St. Johns County is ranked by the U.S. Census Bureau as the 16th fastest growing county in the nation. The population has nearly doubled since the year 2000. There has also been a continuous flow of emerging public health issues like Ebola and Zika virus and problems created by natural disasters including Hurricane Matthew, which affected our county more than any other in Florida. Each day, I have to prioritize our resources and human capital to best meet each imminent and emerging public health need for my community. At the same time, I must never lose sight of what the greatest health threats are now and in the future and who is and will be most at risk. Additionally, I must keep in mind what it will take to mitigate these threats and reach the greatest number of high-risk populations with whatever resources are available. These are the ultimate challenges of public health.

What is the biggest change you’ve seen in public health since you’ve started in this field?

The biggest change I have seen in public health is the recognition of public health as a profession. Not only do we see the increase in Master of Public Health degrees, we have seen universities begin to offer undergraduate degrees in public health as well. As a member of the first cohort of recipients to be certified in public health (CPH) in 2008, it was with joy that we hired an individual for an Environmental Specialist position who had not just an MPH but also a CPH. Additionally, we now have voluntary national public health accreditation for state and local health departments. Accreditation raises the level of our profession and ensures that we have a set of standards that all public health departments must meet and to which health departments are held accountable.

How are you positioning yourself and/or your health department for the future?

In keeping with the national and state direction of public health, DOH – St. Johns continues to align its health department services to the 12 Public Health Domains of Public Health. Additionally, DOH – St. Johns recognizes that as a high-performing government health department, we must also codify our role as the Chief Health Strategist for our community and align our core functions to support this role of the Local Chief Health Strategist. We have developed a three-year strategic plan using a balanced scorecard approach with four strategic priorities: health protection and promotion; financial and business excellence; service to customers and community; and workforce development. To ensure optimal success, we will continue on the journey of performance excellence by using our embedded Sterling/Baldrige Management Model.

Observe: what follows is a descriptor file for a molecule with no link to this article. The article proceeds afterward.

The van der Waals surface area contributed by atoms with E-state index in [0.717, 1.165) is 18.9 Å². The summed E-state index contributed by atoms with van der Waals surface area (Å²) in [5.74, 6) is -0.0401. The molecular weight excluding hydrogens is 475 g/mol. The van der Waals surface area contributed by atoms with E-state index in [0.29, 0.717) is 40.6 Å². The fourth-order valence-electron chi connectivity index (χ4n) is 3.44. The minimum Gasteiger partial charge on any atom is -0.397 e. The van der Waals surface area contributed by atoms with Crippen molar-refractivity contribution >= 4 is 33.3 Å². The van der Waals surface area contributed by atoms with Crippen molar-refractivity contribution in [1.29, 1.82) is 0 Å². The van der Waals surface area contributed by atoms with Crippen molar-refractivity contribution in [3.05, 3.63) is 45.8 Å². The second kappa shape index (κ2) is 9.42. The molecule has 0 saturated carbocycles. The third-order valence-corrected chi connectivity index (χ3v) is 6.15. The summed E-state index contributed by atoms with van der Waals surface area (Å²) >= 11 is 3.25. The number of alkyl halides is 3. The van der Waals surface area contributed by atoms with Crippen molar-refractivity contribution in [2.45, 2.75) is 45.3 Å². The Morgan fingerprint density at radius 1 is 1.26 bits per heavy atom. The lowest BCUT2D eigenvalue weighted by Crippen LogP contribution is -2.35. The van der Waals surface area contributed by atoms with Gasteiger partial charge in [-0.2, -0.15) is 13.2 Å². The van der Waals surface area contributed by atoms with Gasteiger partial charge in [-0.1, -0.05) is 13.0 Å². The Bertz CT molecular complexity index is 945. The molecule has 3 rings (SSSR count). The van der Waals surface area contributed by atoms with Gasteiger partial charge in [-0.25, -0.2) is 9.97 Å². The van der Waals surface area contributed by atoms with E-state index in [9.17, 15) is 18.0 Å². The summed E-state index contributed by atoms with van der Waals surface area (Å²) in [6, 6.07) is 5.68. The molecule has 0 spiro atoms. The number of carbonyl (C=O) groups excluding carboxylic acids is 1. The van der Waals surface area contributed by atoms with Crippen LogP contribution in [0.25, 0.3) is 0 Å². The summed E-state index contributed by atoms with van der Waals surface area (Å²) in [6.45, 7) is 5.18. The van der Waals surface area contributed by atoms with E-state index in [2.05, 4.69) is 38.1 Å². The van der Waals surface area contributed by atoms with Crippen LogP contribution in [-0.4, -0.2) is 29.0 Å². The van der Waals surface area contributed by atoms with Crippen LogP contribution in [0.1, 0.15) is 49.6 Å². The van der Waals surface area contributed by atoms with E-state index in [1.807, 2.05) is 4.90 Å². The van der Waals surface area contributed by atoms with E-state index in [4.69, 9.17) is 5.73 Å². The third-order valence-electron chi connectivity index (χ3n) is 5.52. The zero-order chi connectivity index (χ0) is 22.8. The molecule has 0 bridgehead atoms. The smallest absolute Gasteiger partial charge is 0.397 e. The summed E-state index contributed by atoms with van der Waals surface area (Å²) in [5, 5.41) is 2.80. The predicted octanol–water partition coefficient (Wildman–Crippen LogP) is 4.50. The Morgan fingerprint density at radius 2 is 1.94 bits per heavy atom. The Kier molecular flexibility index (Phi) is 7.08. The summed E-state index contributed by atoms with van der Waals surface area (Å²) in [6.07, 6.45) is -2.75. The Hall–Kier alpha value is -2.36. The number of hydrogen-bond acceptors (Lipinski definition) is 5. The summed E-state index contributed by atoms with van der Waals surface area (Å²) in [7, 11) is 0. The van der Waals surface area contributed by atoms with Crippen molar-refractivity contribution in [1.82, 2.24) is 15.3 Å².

How long have you been a member of NACCHO and what value do you find in belonging?

I have been a member of NACCHO since being appointed as Health Officer in 2004. NACCHO has been valuable in offering support and resources to me in my role as Director and Health Officer, leader and convener of the local public health system, and now as the head of an agency tasked with being the local Chief Health Strategist for my community. My agency uses NACCHO’s various tools and trainings like Mobilizing for Action through Planning and Partnerships, accreditation, quality improvement training and tools, and information on health equity on a daily basis. Additionally, the benefits of NACCHO experienced through attendance at various events, established relationships with other health officers, and the availability of information on best, good, and promising practices being implemented nationwide by various NACCHO members cannot be overstated.

What do you enjoy doing in your time away from work?

I really enjoy spending quality time with my family. While an accomplished pianist in my teens, I now enjoy listening to my brother, the maestro, making the piano talk! I also enjoy mentoring and partnering with my niece who is following in my footsteps. Currently, she is completing a doctorate in public health. Lastly, I love travelling with my husband and reading.

For more interviews in the series, visit NACCHO Voice Member Spotlight.